They Had a Ball: The New York Nets' 1974 Championship Run
By MARK HERRMANN
On May 10, 1974, the spartan scoreboard that had accompanied the franchise from the Teaneck Armory to three home courts on Long Island finally issued its best news: HOME 111, VISITORS 100. The Nets were swarmed by their fans on the Nassau Coliseum court, their coach was hoisted on sturdy shoulders. Players raced to the locker room, where they poured champagne and toasted a future that never did get around to toasting them.
It hasn't happened yet, anyway. The 25th anniversary of the New York Nets' first American Basketball Association championship passed recently with no fanfare and hardly any notice. The ABA is mostly a flickering memory -- rekindled lately as the San Antonio Spurs and Indiana Pacers, two of its four surviving franchises, kept rolling through the NBA playoffs. There is hardly a thought of the night in May 1974 when the Nets finished off the Utah Stars and when Nassau Coliseum looked as if it were going to be a basketball hub for years to come.
"One thing that's a pet peeve or whatever is just the seeming insignificance of it to the whole basketball world, which keeps trying to sweep it under the rug as if it never happened," said Julius Erving (right), the main reason the Nets won that title and another in 1976. But his statistics from his ABA years aren't included in the totals listed by the NBA. "Discussions come up regarding my career, and people say, 'An 11-year pro ball career,' as if the ABA never happened. It was a constant uphill struggle."
There is only one thing more he can say about it now: "I wouldn't trade it for anything in the world."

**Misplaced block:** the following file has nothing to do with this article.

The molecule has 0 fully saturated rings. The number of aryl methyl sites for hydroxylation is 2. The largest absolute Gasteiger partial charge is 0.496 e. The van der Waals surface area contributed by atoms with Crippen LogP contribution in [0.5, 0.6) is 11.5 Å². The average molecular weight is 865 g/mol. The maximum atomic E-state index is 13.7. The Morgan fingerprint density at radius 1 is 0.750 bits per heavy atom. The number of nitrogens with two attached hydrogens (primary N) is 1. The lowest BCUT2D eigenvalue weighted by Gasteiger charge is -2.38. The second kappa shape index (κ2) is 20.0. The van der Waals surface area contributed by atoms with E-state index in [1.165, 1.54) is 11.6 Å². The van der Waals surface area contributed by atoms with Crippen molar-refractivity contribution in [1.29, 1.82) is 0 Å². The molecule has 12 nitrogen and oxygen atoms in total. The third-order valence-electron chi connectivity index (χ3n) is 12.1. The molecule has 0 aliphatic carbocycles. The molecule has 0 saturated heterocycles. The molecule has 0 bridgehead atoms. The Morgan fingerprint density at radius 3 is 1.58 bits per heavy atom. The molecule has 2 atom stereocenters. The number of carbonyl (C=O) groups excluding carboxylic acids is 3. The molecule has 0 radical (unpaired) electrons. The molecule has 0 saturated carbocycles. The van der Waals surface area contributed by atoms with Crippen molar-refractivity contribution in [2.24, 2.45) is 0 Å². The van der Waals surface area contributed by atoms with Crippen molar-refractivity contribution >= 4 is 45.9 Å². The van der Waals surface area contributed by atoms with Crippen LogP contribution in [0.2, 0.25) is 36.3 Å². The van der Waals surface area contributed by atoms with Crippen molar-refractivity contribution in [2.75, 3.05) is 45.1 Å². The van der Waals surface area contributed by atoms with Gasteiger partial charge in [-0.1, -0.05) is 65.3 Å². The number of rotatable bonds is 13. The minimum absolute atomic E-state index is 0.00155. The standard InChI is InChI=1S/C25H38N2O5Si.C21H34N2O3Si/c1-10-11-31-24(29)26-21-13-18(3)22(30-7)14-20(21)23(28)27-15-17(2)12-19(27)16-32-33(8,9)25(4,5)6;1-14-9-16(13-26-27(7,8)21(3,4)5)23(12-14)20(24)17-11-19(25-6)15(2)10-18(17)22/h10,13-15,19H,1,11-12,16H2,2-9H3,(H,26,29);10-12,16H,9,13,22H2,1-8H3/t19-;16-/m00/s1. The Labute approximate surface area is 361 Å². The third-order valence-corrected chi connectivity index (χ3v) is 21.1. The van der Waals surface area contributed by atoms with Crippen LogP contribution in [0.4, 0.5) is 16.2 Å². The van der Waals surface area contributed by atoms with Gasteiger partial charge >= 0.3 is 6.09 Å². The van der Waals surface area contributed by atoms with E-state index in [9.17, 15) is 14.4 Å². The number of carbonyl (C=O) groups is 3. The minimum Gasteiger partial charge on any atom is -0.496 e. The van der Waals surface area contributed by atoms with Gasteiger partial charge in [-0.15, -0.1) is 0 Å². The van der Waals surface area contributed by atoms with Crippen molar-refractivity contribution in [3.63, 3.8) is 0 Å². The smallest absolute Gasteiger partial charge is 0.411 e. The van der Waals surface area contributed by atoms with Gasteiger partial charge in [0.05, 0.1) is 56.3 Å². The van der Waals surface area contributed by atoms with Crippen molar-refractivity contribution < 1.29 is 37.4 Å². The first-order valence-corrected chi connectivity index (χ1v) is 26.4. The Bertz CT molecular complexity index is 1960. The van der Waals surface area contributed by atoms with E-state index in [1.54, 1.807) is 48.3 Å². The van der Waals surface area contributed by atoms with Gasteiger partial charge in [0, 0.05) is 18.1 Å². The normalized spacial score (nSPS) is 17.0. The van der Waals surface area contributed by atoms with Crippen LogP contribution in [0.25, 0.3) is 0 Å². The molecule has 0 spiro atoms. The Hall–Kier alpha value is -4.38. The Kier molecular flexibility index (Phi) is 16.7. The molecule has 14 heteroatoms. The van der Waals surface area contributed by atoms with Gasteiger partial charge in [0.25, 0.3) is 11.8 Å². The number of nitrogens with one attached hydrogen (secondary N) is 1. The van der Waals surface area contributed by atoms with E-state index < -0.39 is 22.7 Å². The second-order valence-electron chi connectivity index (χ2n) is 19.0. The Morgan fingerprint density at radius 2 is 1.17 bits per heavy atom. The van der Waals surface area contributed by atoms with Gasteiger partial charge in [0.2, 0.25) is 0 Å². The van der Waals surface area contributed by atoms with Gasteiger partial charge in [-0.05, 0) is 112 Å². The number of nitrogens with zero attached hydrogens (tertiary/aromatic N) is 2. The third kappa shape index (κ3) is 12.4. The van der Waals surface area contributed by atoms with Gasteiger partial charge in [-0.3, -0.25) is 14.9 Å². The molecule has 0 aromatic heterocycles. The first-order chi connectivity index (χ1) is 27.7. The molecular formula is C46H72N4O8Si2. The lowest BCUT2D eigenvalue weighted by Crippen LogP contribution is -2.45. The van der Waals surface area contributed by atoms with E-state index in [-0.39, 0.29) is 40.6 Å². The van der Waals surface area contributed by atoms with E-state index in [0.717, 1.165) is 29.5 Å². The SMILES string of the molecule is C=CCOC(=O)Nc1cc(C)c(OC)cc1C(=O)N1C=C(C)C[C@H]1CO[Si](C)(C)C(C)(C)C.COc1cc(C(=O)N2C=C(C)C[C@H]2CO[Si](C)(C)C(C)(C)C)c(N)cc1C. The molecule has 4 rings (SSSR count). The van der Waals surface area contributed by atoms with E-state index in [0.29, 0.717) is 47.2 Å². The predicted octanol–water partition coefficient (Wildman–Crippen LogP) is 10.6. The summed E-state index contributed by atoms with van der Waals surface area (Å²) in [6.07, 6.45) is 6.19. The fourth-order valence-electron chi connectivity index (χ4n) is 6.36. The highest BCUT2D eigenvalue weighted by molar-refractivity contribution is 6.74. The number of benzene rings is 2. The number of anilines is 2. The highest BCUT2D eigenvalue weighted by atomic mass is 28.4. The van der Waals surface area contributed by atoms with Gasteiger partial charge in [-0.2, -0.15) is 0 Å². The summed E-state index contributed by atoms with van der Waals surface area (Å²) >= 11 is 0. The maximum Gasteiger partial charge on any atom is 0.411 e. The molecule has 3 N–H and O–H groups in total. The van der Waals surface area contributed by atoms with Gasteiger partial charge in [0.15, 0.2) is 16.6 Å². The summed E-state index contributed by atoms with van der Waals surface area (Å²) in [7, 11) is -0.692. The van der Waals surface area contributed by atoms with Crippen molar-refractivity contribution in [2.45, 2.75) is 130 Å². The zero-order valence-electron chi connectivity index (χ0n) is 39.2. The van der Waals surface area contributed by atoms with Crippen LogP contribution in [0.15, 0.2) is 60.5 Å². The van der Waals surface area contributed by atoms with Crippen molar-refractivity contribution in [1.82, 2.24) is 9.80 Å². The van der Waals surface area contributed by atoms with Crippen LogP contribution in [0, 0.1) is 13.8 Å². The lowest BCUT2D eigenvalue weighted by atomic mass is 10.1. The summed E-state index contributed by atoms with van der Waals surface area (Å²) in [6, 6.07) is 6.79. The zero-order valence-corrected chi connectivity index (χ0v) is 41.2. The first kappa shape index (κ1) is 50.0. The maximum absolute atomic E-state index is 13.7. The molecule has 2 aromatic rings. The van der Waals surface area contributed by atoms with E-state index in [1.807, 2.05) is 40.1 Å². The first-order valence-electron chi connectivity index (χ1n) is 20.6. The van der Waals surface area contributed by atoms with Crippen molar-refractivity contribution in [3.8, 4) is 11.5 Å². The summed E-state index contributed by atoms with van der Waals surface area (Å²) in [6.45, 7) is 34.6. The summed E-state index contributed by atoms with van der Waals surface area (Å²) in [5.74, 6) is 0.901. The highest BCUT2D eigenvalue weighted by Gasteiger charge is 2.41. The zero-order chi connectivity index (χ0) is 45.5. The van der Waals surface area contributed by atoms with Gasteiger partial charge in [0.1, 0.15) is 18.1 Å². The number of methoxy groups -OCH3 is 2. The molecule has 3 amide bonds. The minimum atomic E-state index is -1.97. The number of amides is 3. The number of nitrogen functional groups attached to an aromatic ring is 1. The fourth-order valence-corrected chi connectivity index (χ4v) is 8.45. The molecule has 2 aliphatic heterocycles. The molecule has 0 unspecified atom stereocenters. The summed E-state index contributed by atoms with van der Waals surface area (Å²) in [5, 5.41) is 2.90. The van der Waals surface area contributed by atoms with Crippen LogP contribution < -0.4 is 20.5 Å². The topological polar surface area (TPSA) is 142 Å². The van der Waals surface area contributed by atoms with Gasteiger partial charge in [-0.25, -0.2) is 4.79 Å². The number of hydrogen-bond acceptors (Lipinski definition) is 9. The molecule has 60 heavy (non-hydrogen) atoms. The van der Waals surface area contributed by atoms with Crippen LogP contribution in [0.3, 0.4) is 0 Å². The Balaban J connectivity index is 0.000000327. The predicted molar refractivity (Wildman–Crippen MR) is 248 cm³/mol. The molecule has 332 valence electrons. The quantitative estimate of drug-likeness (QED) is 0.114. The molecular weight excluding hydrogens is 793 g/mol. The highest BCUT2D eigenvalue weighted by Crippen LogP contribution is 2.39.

Nor would anyone else from the team that reached the top of its hill a quarter-century ago. There was no tarnish on the players in the league with a red-white-and-blue ball then, and there is none now, at the silver anniversary. To them, it was and is sheer gold. "Twenty-five years, huh?" said Erving, now executive vice president of the Orlando Magic. "We should be drumming something up."
It has been 25 years since newspapers speculated that the Nets -- led by the 24-year-old Dr. J -- could be New York's next sports dynasty. Twenty-five years since then-second-year guard Brian Taylor said, "This is only our first championship, but it's not going to be our last."
"It was probably the crucial part of my early life," Taylor said recently. Now a father of five and an administrator / girls basketball coach at the prominent Harvard-Westlake prep school in Los Angeles, he reflected and added: "I was able to stay in the New York area and I had so much fun. I had great friendships, especially with Julius. I looked up to him as a big brother."
"We were really strong at forward, really strong at guard. We could hold our own with anybody. I remember we were always fighting with the Knicks for recognition," said Billy Paultz, then the center, now a Florida-based vice president for Minuteman Press International. "It was an exciting time for Long Island."